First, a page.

By Nayera Yasser
In the heart of Cairo’s historic downtown stands the legendary Odeon. The well-known cinema was once one of the few cinema houses in the capital – but today, it is recognised for a totally different reason. When walking around the cinema house, a small door with the bright word “Zawya” written above it is set to interrupt anyone’s journey and demand attention.
That small door is the gateway to one the world’s finest film and cinema projects. Zawya incubates the most underestimated gems of the international film industry, in an attempt to support up-and-coming film makers.
“Zawya is the first and only art-house cinema in Egypt. It was launched in March 2014 by Misr International Films (Youssef Chahine),” said Malak Makar, the project coordinator.
Its programme includes theatrical releases and special events.
“Zawya has screened an alternative selection of films from different parts of the world, including short films, documentaries, feature films and experimental work,” said Makar.
Zawya is a project in favour of the currently neglected independent film industry, which has been severely affected by a destructive commercial wave. The small cinema house is an informal embassy of local independent film makers, as it is one of the very few that screens their valuable work.
The criteria for films, as outlined by the curator, is definitely unique, as it focuses on films that are rarely ever screened anywhere else in Egypt.
“We opt for alternative international films, as well as films from the region and from Egypt, independent films, award-winning/-nominated films from international film festivals such as Cannes, Berlin, Toronto, and Sundance, etc,” said Makar.
After a one-month hiatus, the cinema house returned after Ramadan with an extraordinary film, the widely-acclaimed Pedro Almodovar’s award-winning “Wild Tales”, which was nominated for the Best Foreign Language Film at the 87th Academy Awards. The film is divided into six short stories which examine the unexpected results of rage and anger. “Wild Tales” is among other previous films shown at the space that crown Zawya as the home of European masterpieces in Egypt.
Even though “Wild Tales” was screened more than five times a day for two weks, the tickets rapidly sold out every day, leading to a full-house every time. It proved the on-going popularity of the independent cinema genre in Egypt.
“We are not exposed to European cinema in Egypt enough, all cinemas show either big American blockbuster films or big production Egyptian films. European cinema has a lot to offer, and needs to be accessed by the Egyptian public,” said Makar.
Every year in November, Zawya hosts the annual film festival “Panorama of the European Film”, making the cinema house a place Egypt’s film fanatics can trust and head to for the latest European productions. Zawya showcases award-winning European films and documentaries in order to spread art and inspire aspiring local film makers.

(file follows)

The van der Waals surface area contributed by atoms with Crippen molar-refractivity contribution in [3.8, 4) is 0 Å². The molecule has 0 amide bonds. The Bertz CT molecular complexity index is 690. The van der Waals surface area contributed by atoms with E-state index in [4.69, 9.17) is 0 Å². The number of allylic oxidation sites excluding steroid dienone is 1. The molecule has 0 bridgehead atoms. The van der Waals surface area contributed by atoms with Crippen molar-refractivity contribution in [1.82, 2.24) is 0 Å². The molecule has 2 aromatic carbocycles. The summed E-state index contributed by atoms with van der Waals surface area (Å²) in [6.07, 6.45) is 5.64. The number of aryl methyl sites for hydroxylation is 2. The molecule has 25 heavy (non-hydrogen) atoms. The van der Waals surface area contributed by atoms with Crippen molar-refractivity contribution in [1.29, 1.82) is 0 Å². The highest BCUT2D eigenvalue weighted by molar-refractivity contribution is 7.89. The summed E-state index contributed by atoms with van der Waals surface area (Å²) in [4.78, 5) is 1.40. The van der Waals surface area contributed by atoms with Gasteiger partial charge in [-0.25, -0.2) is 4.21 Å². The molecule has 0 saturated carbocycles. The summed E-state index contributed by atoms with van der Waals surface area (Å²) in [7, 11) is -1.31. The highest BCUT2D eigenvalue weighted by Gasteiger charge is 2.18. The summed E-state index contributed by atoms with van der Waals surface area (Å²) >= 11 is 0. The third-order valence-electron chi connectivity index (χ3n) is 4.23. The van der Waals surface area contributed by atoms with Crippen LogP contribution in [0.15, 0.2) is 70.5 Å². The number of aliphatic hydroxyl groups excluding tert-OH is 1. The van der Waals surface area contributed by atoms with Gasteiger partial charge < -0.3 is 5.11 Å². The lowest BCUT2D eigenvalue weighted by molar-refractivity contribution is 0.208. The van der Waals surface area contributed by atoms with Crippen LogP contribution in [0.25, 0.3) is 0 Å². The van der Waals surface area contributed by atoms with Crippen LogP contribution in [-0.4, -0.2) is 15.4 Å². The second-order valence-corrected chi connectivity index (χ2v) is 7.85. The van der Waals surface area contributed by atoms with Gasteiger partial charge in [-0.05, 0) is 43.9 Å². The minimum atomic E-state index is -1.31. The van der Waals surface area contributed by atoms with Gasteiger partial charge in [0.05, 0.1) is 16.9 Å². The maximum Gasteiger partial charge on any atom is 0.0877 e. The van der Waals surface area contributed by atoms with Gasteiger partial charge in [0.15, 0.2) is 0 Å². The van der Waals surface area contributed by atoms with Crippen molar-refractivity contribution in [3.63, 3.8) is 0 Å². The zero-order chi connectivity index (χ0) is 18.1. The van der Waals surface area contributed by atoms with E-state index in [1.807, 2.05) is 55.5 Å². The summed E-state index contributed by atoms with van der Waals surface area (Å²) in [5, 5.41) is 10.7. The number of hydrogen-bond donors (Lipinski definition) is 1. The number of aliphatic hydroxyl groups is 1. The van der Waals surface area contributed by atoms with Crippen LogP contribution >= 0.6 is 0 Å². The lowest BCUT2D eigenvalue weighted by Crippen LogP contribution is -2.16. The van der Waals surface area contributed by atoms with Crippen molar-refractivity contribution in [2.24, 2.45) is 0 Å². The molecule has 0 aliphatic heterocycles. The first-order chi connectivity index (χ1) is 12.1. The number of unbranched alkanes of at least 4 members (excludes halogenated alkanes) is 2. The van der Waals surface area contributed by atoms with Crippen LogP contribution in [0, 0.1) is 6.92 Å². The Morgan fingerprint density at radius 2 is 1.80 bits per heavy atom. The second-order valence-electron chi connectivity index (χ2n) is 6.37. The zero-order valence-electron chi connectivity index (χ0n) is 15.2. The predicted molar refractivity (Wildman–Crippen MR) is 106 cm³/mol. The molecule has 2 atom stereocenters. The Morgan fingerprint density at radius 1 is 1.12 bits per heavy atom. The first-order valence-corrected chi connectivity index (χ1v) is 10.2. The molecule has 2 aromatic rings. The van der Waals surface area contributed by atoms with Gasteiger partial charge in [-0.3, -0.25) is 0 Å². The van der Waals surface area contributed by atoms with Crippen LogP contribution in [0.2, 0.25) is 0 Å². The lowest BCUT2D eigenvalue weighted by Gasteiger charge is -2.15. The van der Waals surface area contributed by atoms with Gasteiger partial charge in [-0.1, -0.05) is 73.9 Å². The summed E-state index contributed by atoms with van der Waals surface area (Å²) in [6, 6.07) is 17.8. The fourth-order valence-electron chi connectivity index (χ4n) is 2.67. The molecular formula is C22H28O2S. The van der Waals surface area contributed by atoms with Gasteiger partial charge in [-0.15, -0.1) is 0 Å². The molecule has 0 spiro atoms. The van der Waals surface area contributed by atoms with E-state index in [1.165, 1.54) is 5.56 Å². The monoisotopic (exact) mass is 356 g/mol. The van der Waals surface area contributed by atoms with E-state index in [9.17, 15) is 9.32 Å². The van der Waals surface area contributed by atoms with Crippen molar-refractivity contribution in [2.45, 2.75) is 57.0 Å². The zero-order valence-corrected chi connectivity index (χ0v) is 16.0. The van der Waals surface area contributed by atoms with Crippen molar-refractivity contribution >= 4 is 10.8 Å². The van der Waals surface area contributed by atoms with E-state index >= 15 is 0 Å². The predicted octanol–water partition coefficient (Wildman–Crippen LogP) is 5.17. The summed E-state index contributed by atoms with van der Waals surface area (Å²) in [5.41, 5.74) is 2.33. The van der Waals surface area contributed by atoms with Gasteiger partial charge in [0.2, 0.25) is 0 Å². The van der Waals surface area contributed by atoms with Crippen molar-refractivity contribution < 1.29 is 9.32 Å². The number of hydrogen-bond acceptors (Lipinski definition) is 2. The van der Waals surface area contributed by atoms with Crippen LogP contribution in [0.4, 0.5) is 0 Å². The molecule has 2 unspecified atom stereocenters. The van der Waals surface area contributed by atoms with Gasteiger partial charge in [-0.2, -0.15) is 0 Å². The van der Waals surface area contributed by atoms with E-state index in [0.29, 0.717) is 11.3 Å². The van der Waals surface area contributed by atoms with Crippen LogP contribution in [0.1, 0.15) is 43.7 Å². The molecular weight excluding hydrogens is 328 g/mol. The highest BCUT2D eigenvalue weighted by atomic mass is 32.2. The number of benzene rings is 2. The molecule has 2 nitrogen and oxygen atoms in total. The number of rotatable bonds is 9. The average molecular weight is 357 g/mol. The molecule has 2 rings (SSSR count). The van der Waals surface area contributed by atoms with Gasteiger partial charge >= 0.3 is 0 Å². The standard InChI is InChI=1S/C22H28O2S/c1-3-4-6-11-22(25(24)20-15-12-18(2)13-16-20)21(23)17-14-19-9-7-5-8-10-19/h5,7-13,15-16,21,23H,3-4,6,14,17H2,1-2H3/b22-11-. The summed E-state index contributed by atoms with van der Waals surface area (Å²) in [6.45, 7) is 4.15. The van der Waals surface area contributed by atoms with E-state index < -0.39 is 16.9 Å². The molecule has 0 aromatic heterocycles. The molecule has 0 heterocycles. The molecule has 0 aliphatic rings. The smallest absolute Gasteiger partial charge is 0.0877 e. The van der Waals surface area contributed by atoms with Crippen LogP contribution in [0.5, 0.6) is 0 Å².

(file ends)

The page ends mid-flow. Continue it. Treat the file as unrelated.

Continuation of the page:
For the first time in Egypt, and in collaboration with Alternative Film Centre and the Institut Français d’Egypte, Zawya hosted the Cannes Critics’ Week. Between 16 and 21 September, the cinema house was the local outlet of the Cannes Film Festival’s week-long “La Semaine de la Critique”.
The annual event has been featuring and harbouring new talents ever since its inception in 1962. However, with the help of Zawya, the Egyptian audience got to devour the outstanding films this year.
The week included eight feature films, plus a short film programme, that showcased diverse cinematic art from all around the globe. The list of films on show included films such as “The Lunchbox”, “Hope”, “Take Shelter”, “Aqui Y Alla”, “The Tribe” and “Breathe”, from a range of countries including India, France, the US, Ukraine and Germany.
As for the audience’s feedback, Zawya’s team refuses to restrict positive ones to European films only. “We know that the audience enjoys European films and enjoys Zawya’s selection, because you cannot have access to these films on the big screen anywhere else. However, there is no difference between European independent and Egyptian/regional independent films in terms of audience preference. If the film is good, it’s good,” Makar said.
After screening “Wild Tales”, which was followed by the critics’ week, it is safe to say that the screened films have created great ripples, as many have already turned into a trend topic on various social media channels.
Zawya aims to build on the success of its most recent choices in particular, and the project’s increasing popularity in general, by spreading the concept nationally. “Having organised screenings in multiple venues outside of Cairo, Zaywa aims to eventually grow into a series of cinema screens spread out across the country,” Makar said.